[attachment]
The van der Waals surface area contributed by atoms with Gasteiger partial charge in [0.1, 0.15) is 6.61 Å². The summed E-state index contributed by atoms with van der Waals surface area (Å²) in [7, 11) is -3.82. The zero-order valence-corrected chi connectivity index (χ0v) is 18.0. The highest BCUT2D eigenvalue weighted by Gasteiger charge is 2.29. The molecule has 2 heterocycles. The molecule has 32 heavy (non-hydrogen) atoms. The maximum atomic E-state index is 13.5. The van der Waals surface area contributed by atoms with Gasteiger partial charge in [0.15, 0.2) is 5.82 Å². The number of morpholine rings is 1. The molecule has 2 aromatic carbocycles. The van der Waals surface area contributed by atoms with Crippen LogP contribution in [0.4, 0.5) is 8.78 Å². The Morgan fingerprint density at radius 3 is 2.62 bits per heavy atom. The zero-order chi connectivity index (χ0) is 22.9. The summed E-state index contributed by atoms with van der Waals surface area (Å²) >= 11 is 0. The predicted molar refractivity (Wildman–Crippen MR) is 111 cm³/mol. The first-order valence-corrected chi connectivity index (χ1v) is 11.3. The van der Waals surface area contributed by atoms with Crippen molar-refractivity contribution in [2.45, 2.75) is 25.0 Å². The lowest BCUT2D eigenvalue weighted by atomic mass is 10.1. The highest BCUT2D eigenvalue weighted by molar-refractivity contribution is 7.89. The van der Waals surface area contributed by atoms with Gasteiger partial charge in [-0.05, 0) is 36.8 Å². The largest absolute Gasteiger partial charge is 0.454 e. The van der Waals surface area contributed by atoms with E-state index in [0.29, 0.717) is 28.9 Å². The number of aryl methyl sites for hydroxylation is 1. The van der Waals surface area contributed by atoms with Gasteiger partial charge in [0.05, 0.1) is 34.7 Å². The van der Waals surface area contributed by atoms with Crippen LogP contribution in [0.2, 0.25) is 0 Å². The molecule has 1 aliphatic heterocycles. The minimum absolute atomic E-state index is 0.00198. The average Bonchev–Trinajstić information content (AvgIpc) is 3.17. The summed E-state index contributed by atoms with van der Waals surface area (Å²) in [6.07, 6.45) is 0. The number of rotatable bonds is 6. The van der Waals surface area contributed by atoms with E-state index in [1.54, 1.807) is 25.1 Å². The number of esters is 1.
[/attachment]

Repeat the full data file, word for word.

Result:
The van der Waals surface area contributed by atoms with Gasteiger partial charge in [0.1, 0.15) is 6.61 Å². The summed E-state index contributed by atoms with van der Waals surface area (Å²) in [7, 11) is -3.82. The zero-order valence-corrected chi connectivity index (χ0v) is 18.0. The highest BCUT2D eigenvalue weighted by Gasteiger charge is 2.29. The molecule has 2 heterocycles. The molecule has 32 heavy (non-hydrogen) atoms. The maximum atomic E-state index is 13.5. The van der Waals surface area contributed by atoms with Gasteiger partial charge in [0.15, 0.2) is 5.82 Å². The number of morpholine rings is 1. The molecule has 2 aromatic carbocycles. The van der Waals surface area contributed by atoms with Crippen LogP contribution in [0.4, 0.5) is 8.78 Å². The Morgan fingerprint density at radius 3 is 2.62 bits per heavy atom. The zero-order chi connectivity index (χ0) is 22.9. The summed E-state index contributed by atoms with van der Waals surface area (Å²) >= 11 is 0. The predicted molar refractivity (Wildman–Crippen MR) is 111 cm³/mol. The first-order valence-corrected chi connectivity index (χ1v) is 11.3. The van der Waals surface area contributed by atoms with Crippen molar-refractivity contribution in [2.45, 2.75) is 25.0 Å². The lowest BCUT2D eigenvalue weighted by atomic mass is 10.1. The highest BCUT2D eigenvalue weighted by molar-refractivity contribution is 7.89. The van der Waals surface area contributed by atoms with Gasteiger partial charge in [-0.05, 0) is 36.8 Å². The largest absolute Gasteiger partial charge is 0.454 e. The van der Waals surface area contributed by atoms with E-state index in [0.29, 0.717) is 28.9 Å². The number of aryl methyl sites for hydroxylation is 1. The van der Waals surface area contributed by atoms with Gasteiger partial charge in [0.05, 0.1) is 34.7 Å². The van der Waals surface area contributed by atoms with Crippen LogP contribution in [0.2, 0.25) is 0 Å². The molecule has 1 aliphatic heterocycles. The minimum absolute atomic E-state index is 0.00198. The average Bonchev–Trinajstić information content (AvgIpc) is 3.17. The summed E-state index contributed by atoms with van der Waals surface area (Å²) in [6.07, 6.45) is 0. The number of rotatable bonds is 6. The van der Waals surface area contributed by atoms with E-state index in [1.54, 1.807) is 25.1 Å². The number of esters is 1.